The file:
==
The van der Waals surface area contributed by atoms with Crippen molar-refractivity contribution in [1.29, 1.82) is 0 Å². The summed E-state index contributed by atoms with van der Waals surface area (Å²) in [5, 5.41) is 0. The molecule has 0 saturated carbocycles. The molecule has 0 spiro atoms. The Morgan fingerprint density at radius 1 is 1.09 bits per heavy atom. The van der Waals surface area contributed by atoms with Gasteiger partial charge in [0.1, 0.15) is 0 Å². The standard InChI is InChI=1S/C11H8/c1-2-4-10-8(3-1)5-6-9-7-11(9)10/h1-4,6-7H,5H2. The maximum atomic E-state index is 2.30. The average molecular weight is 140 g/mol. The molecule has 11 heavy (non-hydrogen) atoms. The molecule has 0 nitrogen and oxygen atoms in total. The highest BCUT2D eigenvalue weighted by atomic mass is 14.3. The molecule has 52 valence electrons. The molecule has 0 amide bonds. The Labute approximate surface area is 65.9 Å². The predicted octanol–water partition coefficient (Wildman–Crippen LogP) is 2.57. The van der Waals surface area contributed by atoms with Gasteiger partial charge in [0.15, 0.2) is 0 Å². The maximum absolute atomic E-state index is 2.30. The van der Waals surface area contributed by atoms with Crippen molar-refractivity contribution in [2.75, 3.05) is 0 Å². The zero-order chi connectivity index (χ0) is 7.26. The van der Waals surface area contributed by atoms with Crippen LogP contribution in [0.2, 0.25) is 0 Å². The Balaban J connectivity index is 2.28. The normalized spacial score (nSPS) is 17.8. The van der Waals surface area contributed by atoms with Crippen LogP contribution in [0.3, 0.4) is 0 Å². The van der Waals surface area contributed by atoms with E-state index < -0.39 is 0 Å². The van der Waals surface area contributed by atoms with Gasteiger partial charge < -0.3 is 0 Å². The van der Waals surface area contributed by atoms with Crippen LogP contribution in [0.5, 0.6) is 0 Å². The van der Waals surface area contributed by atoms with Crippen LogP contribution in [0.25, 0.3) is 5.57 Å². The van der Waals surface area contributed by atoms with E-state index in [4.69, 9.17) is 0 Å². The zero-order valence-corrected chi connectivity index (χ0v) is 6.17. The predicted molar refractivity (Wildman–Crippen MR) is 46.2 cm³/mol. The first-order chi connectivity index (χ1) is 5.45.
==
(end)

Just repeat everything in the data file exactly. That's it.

The van der Waals surface area contributed by atoms with Crippen molar-refractivity contribution in [1.29, 1.82) is 0 Å². The summed E-state index contributed by atoms with van der Waals surface area (Å²) in [5, 5.41) is 0. The molecule has 0 saturated carbocycles. The molecule has 0 spiro atoms. The Morgan fingerprint density at radius 1 is 1.09 bits per heavy atom. The van der Waals surface area contributed by atoms with Gasteiger partial charge in [0.1, 0.15) is 0 Å². The standard InChI is InChI=1S/C11H8/c1-2-4-10-8(3-1)5-6-9-7-11(9)10/h1-4,6-7H,5H2. The maximum atomic E-state index is 2.30. The average molecular weight is 140 g/mol. The molecule has 11 heavy (non-hydrogen) atoms. The molecule has 0 nitrogen and oxygen atoms in total. The highest BCUT2D eigenvalue weighted by atomic mass is 14.3. The molecule has 52 valence electrons. The molecule has 0 amide bonds. The Labute approximate surface area is 65.9 Å². The predicted octanol–water partition coefficient (Wildman–Crippen LogP) is 2.57. The van der Waals surface area contributed by atoms with Gasteiger partial charge in [0.15, 0.2) is 0 Å². The maximum absolute atomic E-state index is 2.30. The van der Waals surface area contributed by atoms with Crippen molar-refractivity contribution in [2.75, 3.05) is 0 Å². The zero-order chi connectivity index (χ0) is 7.26. The van der Waals surface area contributed by atoms with Crippen LogP contribution in [0.2, 0.25) is 0 Å². The Balaban J connectivity index is 2.28. The normalized spacial score (nSPS) is 17.8. The van der Waals surface area contributed by atoms with Crippen LogP contribution in [0.3, 0.4) is 0 Å². The van der Waals surface area contributed by atoms with E-state index < -0.39 is 0 Å². The van der Waals surface area contributed by atoms with Gasteiger partial charge < -0.3 is 0 Å². The van der Waals surface area contributed by atoms with Crippen LogP contribution in [0.5, 0.6) is 0 Å². The van der Waals surface area contributed by atoms with Crippen LogP contribution in [0.25, 0.3) is 5.57 Å². The van der Waals surface area contributed by atoms with E-state index in [4.69, 9.17) is 0 Å². The zero-order valence-corrected chi connectivity index (χ0v) is 6.17. The predicted molar refractivity (Wildman–Crippen MR) is 46.2 cm³/mol. The first-order chi connectivity index (χ1) is 5.45.